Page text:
BAGHDAD: Suicide bombers in two cars killed 26 people and wounded 53 in the Iraqi capital Baghdad on Sunday when they drove down a crowded street and blew themselves up simultaneously, security officials said.
The morning bombings, which came hot on the heels of attacks late on Saturday that killed seven people and wounded 20, underlined the dangers of a resurgence of violence amid a persistent political vacuum more than three months after a general election.
The bombers struck outside a bank in a major thoroughfare in the mainly Sunni Arab Mansur district that provides access to the fortified Green Zone government and embassy compound in the city centre from western Iraq.
"The report of the bomb disposal team confirmed that the two attacks that happened in Mansur today were carried out by suicide bombers who drove the car bombs," the capital’s operations command said.
"Each car was loaded with 80 kilogrammes (176 pounds) of ammonium nitrate," the command said in a statement.
"They were detonated simultaneously. They targeted the Iraq Bank for Commerce."
The bank is the conduit for much of the government’s foreign exchange transactions and its dealings with investors.
"The bank branch was seriously damaged," a security official told AFP.
Among the casualties were women and children, as well as traffic police based nearby. The street was also busy with people queueing to renew passports or visas in adjacent government offices, the official added.
The twin bombs marked the deadliest day in Iraq since May 10 when four bombs in the mainly Shia central city of Hilla and other attacks killed more than 100 people — the highest toll of this year.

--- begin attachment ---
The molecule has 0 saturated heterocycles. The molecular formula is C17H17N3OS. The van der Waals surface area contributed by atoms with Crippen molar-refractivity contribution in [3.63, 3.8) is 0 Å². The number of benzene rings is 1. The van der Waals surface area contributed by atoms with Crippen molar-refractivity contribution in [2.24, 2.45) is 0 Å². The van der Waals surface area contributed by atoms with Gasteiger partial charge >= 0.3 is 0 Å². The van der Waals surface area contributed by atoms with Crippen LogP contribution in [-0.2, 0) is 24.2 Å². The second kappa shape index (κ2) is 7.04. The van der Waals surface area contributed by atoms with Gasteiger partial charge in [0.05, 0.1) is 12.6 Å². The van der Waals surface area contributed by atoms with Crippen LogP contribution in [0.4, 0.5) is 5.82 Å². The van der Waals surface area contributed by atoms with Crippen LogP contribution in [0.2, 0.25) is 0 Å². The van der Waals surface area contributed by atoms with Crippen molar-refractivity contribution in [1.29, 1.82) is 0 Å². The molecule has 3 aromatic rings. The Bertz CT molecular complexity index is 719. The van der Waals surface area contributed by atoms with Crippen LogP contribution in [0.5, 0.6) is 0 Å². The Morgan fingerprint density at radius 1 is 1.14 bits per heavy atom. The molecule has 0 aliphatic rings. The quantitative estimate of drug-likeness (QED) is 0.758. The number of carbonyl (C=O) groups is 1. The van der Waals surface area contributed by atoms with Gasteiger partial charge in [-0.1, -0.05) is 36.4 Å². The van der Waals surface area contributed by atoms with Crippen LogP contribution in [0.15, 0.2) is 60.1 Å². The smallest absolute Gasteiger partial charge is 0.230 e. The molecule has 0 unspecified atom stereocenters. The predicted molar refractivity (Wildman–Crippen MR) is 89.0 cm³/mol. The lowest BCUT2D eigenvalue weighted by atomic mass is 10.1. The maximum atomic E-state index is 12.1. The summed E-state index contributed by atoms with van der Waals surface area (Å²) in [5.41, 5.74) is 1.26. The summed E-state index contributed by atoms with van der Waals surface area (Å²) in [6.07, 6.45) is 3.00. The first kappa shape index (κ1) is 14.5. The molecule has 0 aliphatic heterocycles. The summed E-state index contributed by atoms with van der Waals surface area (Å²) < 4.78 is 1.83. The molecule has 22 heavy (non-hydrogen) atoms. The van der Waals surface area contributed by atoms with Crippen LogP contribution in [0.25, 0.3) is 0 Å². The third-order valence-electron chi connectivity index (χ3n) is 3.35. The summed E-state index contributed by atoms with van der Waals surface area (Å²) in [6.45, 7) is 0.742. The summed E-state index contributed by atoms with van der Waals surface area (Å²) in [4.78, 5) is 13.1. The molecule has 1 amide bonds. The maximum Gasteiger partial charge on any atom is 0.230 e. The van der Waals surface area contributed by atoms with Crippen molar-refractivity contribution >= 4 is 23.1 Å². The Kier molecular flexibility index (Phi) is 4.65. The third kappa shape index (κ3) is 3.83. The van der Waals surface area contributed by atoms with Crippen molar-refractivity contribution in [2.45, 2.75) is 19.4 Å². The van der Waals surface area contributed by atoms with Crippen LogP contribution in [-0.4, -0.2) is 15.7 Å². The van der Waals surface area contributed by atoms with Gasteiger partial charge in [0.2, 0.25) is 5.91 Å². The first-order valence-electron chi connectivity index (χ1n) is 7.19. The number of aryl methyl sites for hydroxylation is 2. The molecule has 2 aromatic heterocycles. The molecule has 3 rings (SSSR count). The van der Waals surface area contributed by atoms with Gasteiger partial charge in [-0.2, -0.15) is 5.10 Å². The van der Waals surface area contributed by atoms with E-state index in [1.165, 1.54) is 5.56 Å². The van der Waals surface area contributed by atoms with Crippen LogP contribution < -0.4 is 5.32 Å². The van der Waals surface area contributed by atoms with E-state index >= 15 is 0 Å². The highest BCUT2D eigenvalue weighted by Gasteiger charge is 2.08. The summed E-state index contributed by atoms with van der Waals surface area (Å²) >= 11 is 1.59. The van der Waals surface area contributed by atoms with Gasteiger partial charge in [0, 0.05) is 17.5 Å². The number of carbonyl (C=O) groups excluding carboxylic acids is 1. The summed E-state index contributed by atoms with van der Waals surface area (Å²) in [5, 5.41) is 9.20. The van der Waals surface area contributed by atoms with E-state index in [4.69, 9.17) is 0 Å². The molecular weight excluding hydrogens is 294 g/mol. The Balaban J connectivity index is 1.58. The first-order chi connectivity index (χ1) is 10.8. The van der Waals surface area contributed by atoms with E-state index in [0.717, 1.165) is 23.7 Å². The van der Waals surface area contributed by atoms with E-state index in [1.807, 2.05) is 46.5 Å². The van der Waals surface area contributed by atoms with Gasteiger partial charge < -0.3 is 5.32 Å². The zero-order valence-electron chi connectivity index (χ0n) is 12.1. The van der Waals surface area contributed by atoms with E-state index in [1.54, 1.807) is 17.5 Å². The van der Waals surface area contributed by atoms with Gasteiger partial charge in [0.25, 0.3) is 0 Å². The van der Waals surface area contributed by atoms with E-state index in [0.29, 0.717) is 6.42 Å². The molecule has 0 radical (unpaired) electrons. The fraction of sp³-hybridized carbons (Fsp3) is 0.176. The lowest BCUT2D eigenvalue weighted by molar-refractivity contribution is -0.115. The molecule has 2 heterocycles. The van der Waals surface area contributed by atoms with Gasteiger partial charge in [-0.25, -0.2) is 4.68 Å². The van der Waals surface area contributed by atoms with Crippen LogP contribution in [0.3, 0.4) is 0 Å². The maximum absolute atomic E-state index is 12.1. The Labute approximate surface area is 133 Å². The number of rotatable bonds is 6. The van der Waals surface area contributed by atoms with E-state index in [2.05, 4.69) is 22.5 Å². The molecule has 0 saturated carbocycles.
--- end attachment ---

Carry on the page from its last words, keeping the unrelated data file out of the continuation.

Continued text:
US and Iraqi officials had warned of the dangers of an upsurge of violence if negotiations on forming a new governing coalition dragged on too long, giving insurgent groups an opportunity to further destabilise the country.
Three and a half months after a general election which gave no single bloc an overall parliamentary majority, the two lists that won most seats are still bickering over who should be the next prime minister.
Both former premier Iyad Allawi and incumbent Nuri Al-Maliki insist that they are best placed to tackle the insecurity still rocking the country.
On Saturday evening, three roadside bombs planted in Hurriya, a Shia neighborhood in the north of Baghdad, killed four people and wounded 16, a security official told AFP.
Fire from a Katyusha multiple rocket launcher killed three people and wounded four in Al-Obeidi, an anarchic Shia slum district in the far east of the capital beyond the sprawling Shia bastion of Sadr City, an official said.
And in the Zayouna neighborhood of central Baghdad, police found the bodies of five women. A security official said they were believed to have been killed two or three weeks ago.
There has been a spate of attacks by hardline Islamists against women accused of breaking the mores of their ultra-strict brand of the Muslim religion.
Government figures showed that 337 people were killed as a result of violence in May, the fourth time this year that the overall death toll has been higher than in the corresponding month of 2009.